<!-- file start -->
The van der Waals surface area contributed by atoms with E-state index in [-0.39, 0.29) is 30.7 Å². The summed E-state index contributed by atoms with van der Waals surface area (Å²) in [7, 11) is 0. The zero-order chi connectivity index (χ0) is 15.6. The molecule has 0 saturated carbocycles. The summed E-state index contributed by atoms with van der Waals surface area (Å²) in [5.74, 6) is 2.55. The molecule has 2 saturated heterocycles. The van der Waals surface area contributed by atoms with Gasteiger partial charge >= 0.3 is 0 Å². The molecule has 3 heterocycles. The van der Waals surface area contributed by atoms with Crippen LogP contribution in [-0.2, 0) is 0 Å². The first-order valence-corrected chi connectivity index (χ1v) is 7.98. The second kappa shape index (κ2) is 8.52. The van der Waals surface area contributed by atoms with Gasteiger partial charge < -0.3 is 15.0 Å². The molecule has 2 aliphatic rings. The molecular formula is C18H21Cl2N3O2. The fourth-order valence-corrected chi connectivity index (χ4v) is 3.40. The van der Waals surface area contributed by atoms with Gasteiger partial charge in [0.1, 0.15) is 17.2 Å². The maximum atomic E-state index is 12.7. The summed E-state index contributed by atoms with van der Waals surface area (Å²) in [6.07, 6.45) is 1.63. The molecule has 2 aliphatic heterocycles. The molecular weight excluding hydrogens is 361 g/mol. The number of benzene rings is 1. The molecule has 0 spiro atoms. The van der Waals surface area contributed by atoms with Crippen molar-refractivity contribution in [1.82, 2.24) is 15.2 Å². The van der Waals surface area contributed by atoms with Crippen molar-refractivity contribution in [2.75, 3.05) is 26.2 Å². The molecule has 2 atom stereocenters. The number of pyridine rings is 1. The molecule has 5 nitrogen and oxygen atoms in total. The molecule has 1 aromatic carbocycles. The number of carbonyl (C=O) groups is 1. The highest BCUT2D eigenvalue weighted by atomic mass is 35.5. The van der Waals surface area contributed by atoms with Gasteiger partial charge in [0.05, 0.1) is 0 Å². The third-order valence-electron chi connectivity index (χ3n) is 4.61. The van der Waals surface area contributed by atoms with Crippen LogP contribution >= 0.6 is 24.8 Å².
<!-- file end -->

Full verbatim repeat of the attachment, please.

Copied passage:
The van der Waals surface area contributed by atoms with E-state index in [-0.39, 0.29) is 30.7 Å². The summed E-state index contributed by atoms with van der Waals surface area (Å²) in [7, 11) is 0. The zero-order chi connectivity index (χ0) is 15.6. The molecule has 0 saturated carbocycles. The summed E-state index contributed by atoms with van der Waals surface area (Å²) in [5.74, 6) is 2.55. The molecule has 2 saturated heterocycles. The van der Waals surface area contributed by atoms with Gasteiger partial charge >= 0.3 is 0 Å². The molecule has 3 heterocycles. The van der Waals surface area contributed by atoms with Crippen LogP contribution in [-0.2, 0) is 0 Å². The first-order valence-corrected chi connectivity index (χ1v) is 7.98. The second kappa shape index (κ2) is 8.52. The van der Waals surface area contributed by atoms with Gasteiger partial charge < -0.3 is 15.0 Å². The molecule has 2 aliphatic rings. The molecular formula is C18H21Cl2N3O2. The fourth-order valence-corrected chi connectivity index (χ4v) is 3.40. The van der Waals surface area contributed by atoms with Gasteiger partial charge in [0.1, 0.15) is 17.2 Å². The maximum atomic E-state index is 12.7. The summed E-state index contributed by atoms with van der Waals surface area (Å²) in [6.07, 6.45) is 1.63. The molecule has 2 aliphatic heterocycles. The molecular weight excluding hydrogens is 361 g/mol. The number of benzene rings is 1. The molecule has 0 spiro atoms. The van der Waals surface area contributed by atoms with Crippen molar-refractivity contribution in [1.82, 2.24) is 15.2 Å². The van der Waals surface area contributed by atoms with Crippen molar-refractivity contribution in [2.75, 3.05) is 26.2 Å². The molecule has 2 atom stereocenters. The number of pyridine rings is 1. The molecule has 5 nitrogen and oxygen atoms in total. The molecule has 1 aromatic carbocycles. The number of carbonyl (C=O) groups is 1. The highest BCUT2D eigenvalue weighted by atomic mass is 35.5. The van der Waals surface area contributed by atoms with Gasteiger partial charge in [0.05, 0.1) is 0 Å². The third-order valence-electron chi connectivity index (χ3n) is 4.61. The van der Waals surface area contributed by atoms with Crippen LogP contribution >= 0.6 is 24.8 Å².